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Daily Nation : February 12th 2014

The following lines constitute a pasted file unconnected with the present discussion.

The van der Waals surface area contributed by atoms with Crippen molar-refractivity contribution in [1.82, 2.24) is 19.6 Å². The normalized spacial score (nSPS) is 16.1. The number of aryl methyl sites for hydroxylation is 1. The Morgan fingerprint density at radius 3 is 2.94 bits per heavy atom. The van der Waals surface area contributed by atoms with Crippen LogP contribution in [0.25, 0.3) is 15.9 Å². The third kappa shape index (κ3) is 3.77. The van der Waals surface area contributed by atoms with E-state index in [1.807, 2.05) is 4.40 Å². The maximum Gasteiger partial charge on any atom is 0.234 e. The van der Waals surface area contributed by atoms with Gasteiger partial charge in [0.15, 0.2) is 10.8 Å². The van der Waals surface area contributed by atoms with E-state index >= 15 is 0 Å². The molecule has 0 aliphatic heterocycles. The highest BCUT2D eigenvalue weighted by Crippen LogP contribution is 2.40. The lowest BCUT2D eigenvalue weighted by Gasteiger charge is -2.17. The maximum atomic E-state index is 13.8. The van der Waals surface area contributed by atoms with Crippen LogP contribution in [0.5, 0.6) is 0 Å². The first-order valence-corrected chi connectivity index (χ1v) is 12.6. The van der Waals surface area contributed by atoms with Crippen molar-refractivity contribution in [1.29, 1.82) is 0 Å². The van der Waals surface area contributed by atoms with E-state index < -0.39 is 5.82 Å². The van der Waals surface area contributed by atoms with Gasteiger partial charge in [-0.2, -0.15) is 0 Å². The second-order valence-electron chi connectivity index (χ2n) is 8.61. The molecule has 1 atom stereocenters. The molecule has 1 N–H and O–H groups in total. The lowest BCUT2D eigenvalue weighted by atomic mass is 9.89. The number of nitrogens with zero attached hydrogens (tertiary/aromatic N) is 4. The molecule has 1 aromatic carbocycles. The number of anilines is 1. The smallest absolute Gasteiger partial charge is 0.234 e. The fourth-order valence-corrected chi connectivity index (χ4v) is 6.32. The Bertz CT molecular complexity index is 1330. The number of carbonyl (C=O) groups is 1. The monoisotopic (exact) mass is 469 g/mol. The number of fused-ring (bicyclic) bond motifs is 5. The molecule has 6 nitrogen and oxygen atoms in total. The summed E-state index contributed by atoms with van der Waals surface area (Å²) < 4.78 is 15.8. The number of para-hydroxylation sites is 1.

4 Living Wednesday February 12, 2014 DAILY NATION cover ‘We change diapers!’ Me When it comes to raising children, the work is generally left to women, with fathers expected to play the secondary role of disciplinarian and bread winner. But some of today’s fathers are more involved than before F BY MILLICENT MWOLOLO email@example.com athers are an integral part of any child’s life. While mothers protect, father’s encourage their children to push the limits. Studies have shown that children with involved fathers have better educational outcomes and intellectual development. According to veteran broadcast journalist Jimmi Gathu, being a dad is probably the single most important role a man can have because it relates to every aspect of their life. Jimmi, who is father of three daughters aged 21, 13 and 8, and a grand parent to an eight month old grand-daughter, has hosted the forum, Daddy’s Talk, at the annual Baby Banda fair for the past three years. It is here that he shares with fellow men how they can be involved in their children in simple but meaningful ways. Being a good dad, Jimmi states, means that you will raise a responsible and wholesome individual who will mirror you as an adult. “This individual will then become a good husband, good father, good politician, good businessman, because of the values you have imparted on them,” he emphasises. A dad should start being involved in their child’s life at the point of the pregnancy. “Did you know a baby straight out of its mother’s womb knows the voices of the parents? Those funny sounds you make while rubbing your wife’s tummy while she is pregnant registers in the child’s brain. I’m talking from experience,” Jimmi shares. While most men would shy from it, diaper change is actually a great time for bonding. “The baby looks at you, hears you when you talk and begins to register what you look like and he never forgets,” adds Jimmi, who accompanied his wife for ante-natal clinics and the birth of all their children. “I did everything, from taking my wife to clinics and managing her cravings, some of INVOLVED FATHERS There are certain attributes that fa- thers have as parents that cannot be replicated. Thus, their contribution should not be ignored. Fathers parent differently. They pro- vide the children with a broader experience of relational differences, which is critical for development. Fathers play differently. The playful interaction between father and child teaches children a healthy balance between timidity and aggression. Fathers build confidence. Mothers pro- tect and fathers teach children how to push limits. Together, they help children remain safe while expanding their experiences and increasing their confidence. Fathers communicate differently. They tend to observe and enforce rules systematically and sternly, teaching children the consequences of right and wrong. Fathers prepare children for the real world. Involved dads help children to see that attitudes and behaviours have consequences. Fathers provide a look at the world of From left: Jazmine Kanyiha, Chantal Wanjiru (holding her daughter Ella Rose Wajiru), Solange Wambui and father Jimmi Gathu. PHOTO | COURTESY men. Girls with involved, married fathers are more likely to have healthier relationships with the opposite sex. From their fathers, boys have their masculinity affirmed and learn how to channel their masculinity and strength in positive ways. — www.focusonthefamily.com which got me out of the house late at night. I also stayed up with her when she couldn’t sleep and helped her sleep by singing or talking to the baby and bathing her. The list is endless,” he recalls passionately. Jimmi believes that such small ways mark the beginning of lifetime bond between a parent and the child. “The child gets to trust you and that builds onto many things, including seeking you out when in need of advice or emotional protection,” Jimmi shares, adding that this further helps the child to develop the confidence to build friendships and relationships later in life, both professionally and socially. For the last three years that he has hosted Daddy’s Talk, Jimmi singles out communication in marriage as one of the issues that keeps cropping up. “It is a surprise how many men have no idea how it affects everything else including sex. I’m talking about how a simple “You look nice” can translate into so many things in a marriage, and how the lack of it can almost destroy your relationship,” he explains. “However, many men are hungry for good advice on how to fix their relationships. They do love their wives and are tired of the ‘men ego’ nonsense that they see breaking many marriages,” Jimmi states. He advises other dad’s that Daddy’s Talk has a lot to offer in terms of lessons learnt, and more importantly, spending time with men going through or have been through similar experiences. “I encourage men, married, or soon to be, to come and hang out with us and learn,” he says. Getting involved Heglon Kitawi, 36, is a father of two sons aged seven and four . He knows too well the importance of being involved in his children right from pregnancy. “Being involved has helped my wife to settle down and influenced how our babies respond. Their immune system is boosted and this is very important for the baby. In addition, a happy mom gives birth to a happy baby,” Heglon states passionately. From the forum, Heglon has learnt what to expect during pregnancy and how to handle the mood swings and other challenges that come with it. “As such, I have found myself more pre- pared,” he shares. He describes the first three months when they were expecting their last-born, a son, as very difficult for his wife. “She lost weight and I was always tak- ing her to the hospital. Certain smells were nauseating to her and I often volunteered to make her meals. We had no house-help then,” he states. He adds that this gave his wife the assurance that they were together in the pregnancy. “This was my child and it was a big thing to be involved,” he says proudly. Even more, Heglon has been present at the delivery room. “It was during Easter. We took a long walk early morning when her water broke. I immediately took the baby bag and drove my wife to the Mater Hospital where she was admitted at 5am. She was in labour until 4pm, and I was right next to her” Heglon explains. Unfortunately, due to the long hours of labour, the baby was under duress and an emergency Caesarean section had to be performed. “I signed the forms and after the process, one of the doctors allowed me to see her before she was wheeled to the ward,” he adds. Heglon was involved in expressing breast milk, changing diapers and feeding the baby.